Thursday May 09, 2013 | 09:00 AM
Posted by Rob Gould

BookTalk is a new podcast which features intelligent, candid conversations with leading authors about their new books. There’s a new episode every week.

Cary Barbor is a seasoned arts producer, based in NYC, who has worked on such public radio shows as "The Leonard Lopate Show" and "Studio 360." She hosted her own popular show, also known as "BookTalk," on SiriusXM. Also a writer of fiction and nonfiction, Cary’s work has been published in New York magazine, Salon, More, and many others.

Facebook as a gateway drug, disconnection heaven, and the serendipity of Twitter.

As with most of my interviews, what you'll read here is a greatly condensed version of our conversation.

What was your first experience with social media?

"I suppose Facebook was my gateway drug. I dipped my toe in very gingerly to social media. I’m very private, so the thought of broadcasting my intimate thoughts and activities horrified me. It still does. Also, I could foresee how it would be a giant waste of time. But as I got the hang of it, I began to see how it could also be fun and useful."

What do you like about social media?

"I really like the “in the know” feeling I get from Twitter. There is so much great information to be had on there. I fell in love with Twitter during the Arab Spring. I feel very attached to Egypt -- my in-laws live in Cairo and I have visited many times – so I was following that story obsessively. And I was tremendously grateful for the accurate and timely information I got from reporters like Evan Hill (@evanchill) and Ben Wedeman (@bencnn). It truly gave me a picture of what was happening on the ground in Tahrir Square and around the city. The newspaper reports supplied good overviews but there was nothing like the thrill of an instant tweet from someone in the thick of it. The same thing happened after the Boston Marathon Bombing, when the reporter Seth Mnookin (@sethmnookin) happened to be standing in Watertown, tweeting what was going on with the manhunt, right in front of his eyes."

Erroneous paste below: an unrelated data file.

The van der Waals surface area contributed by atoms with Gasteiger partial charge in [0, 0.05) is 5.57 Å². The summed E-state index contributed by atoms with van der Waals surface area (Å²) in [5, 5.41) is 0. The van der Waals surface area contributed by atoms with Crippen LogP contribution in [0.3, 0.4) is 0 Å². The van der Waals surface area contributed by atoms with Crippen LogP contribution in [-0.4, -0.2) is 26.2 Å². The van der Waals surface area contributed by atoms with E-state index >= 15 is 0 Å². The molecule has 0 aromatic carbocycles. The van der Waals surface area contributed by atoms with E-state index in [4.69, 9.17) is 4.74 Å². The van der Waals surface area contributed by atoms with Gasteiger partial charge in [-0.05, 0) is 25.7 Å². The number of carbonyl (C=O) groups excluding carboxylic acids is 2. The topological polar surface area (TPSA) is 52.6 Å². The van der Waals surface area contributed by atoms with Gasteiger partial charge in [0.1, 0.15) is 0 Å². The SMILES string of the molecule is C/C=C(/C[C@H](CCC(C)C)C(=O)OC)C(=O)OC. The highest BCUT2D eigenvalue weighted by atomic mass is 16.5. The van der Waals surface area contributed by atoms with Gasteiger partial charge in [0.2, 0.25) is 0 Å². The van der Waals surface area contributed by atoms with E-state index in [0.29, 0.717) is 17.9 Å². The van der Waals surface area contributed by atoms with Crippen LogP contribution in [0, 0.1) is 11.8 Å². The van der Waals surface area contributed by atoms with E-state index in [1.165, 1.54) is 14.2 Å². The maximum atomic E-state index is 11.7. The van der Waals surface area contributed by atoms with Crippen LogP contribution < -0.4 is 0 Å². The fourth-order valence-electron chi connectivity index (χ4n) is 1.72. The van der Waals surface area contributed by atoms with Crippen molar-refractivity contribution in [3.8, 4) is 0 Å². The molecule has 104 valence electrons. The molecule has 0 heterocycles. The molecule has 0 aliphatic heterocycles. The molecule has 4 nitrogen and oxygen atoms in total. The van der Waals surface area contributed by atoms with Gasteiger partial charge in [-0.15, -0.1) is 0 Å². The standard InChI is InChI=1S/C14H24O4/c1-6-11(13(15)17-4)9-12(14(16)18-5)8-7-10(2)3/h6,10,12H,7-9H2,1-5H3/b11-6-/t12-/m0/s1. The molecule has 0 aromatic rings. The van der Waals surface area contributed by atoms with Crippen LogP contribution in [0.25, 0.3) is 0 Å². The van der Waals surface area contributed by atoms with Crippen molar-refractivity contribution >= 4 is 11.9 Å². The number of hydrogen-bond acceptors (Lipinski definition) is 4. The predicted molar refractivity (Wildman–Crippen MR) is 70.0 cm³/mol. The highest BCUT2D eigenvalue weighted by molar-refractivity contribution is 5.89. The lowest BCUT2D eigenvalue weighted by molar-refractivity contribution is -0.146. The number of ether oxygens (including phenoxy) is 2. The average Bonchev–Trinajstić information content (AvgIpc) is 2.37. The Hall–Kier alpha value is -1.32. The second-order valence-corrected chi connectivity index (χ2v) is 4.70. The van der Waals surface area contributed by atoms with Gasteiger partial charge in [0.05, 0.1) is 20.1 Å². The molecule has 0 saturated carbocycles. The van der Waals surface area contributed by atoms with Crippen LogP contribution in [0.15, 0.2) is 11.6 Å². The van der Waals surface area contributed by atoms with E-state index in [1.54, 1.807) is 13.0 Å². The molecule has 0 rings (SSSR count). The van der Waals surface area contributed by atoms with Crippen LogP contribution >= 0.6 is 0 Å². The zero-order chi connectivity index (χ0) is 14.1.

"I also love the access that Twitter allows. I have had some short exchanges with writers I love and admire, so there is that “fangirl” aspect of it that is also exciting. I used to write snail mail fan letters to writers. I hope I don’t stop doing that."

"For my podcast, I love that Twitter allows me to find fans and readers whom I normally wouldn’t run across, because they’re far away or our worlds are otherwise separated. I have been able to gather a great and ever-growing book-loving cohort—readers, agents, booksellers, critics, writers—on my Twitter feed."

What do you dislike about social media?

"The main thing I dislike is how overwhelming it is. How do I withstand the tsunami of content without drowning? How do I pick out what is useful without wasting time and brainpower on the things that aren’t? I struggle with that every day.  Sometimes I avoid it for days at a time because of that feeling of overwhelm."

"Social media also implants in my brain a feeling that I am always missing something. Which I am. And I have a love-hate relationship with the serendipity of it. If I don’t happen to be online when a certain tweet comes through, I miss something important. But it works the other way too – I have found things out because I just happened to be online at that moment."